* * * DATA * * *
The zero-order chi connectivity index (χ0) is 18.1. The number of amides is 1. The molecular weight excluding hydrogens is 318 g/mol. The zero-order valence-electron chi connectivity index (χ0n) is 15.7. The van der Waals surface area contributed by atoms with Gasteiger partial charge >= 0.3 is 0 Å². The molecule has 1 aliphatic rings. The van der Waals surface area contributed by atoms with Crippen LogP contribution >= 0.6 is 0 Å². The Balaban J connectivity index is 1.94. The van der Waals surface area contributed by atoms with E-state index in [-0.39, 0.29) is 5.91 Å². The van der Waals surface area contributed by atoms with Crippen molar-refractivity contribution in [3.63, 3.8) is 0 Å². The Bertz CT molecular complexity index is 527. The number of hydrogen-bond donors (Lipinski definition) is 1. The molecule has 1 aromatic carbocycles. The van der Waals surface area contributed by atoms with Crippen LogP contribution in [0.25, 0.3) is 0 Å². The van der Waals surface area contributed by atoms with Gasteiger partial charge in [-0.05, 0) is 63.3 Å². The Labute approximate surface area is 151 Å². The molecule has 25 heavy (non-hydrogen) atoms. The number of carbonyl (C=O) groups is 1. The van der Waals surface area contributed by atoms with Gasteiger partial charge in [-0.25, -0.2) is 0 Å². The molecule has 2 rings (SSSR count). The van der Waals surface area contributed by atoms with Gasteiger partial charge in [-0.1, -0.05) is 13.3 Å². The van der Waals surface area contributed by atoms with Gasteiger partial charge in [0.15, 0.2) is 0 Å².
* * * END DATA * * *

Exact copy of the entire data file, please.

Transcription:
The zero-order chi connectivity index (χ0) is 18.1. The number of amides is 1. The molecular weight excluding hydrogens is 318 g/mol. The zero-order valence-electron chi connectivity index (χ0n) is 15.7. The van der Waals surface area contributed by atoms with Gasteiger partial charge >= 0.3 is 0 Å². The molecule has 1 aliphatic rings. The van der Waals surface area contributed by atoms with Crippen LogP contribution >= 0.6 is 0 Å². The Balaban J connectivity index is 1.94. The van der Waals surface area contributed by atoms with E-state index in [-0.39, 0.29) is 5.91 Å². The van der Waals surface area contributed by atoms with Crippen molar-refractivity contribution in [3.63, 3.8) is 0 Å². The Bertz CT molecular complexity index is 527. The number of hydrogen-bond donors (Lipinski definition) is 1. The molecule has 1 aromatic carbocycles. The van der Waals surface area contributed by atoms with Crippen LogP contribution in [0.25, 0.3) is 0 Å². The van der Waals surface area contributed by atoms with Gasteiger partial charge in [-0.05, 0) is 63.3 Å². The Labute approximate surface area is 151 Å². The molecule has 25 heavy (non-hydrogen) atoms. The number of carbonyl (C=O) groups is 1. The van der Waals surface area contributed by atoms with Gasteiger partial charge in [-0.25, -0.2) is 0 Å². The molecule has 2 rings (SSSR count). The van der Waals surface area contributed by atoms with Gasteiger partial charge in [-0.1, -0.05) is 13.3 Å². The van der Waals surface area contributed by atoms with Gasteiger partial charge in [0.15, 0.2) is 0 Å².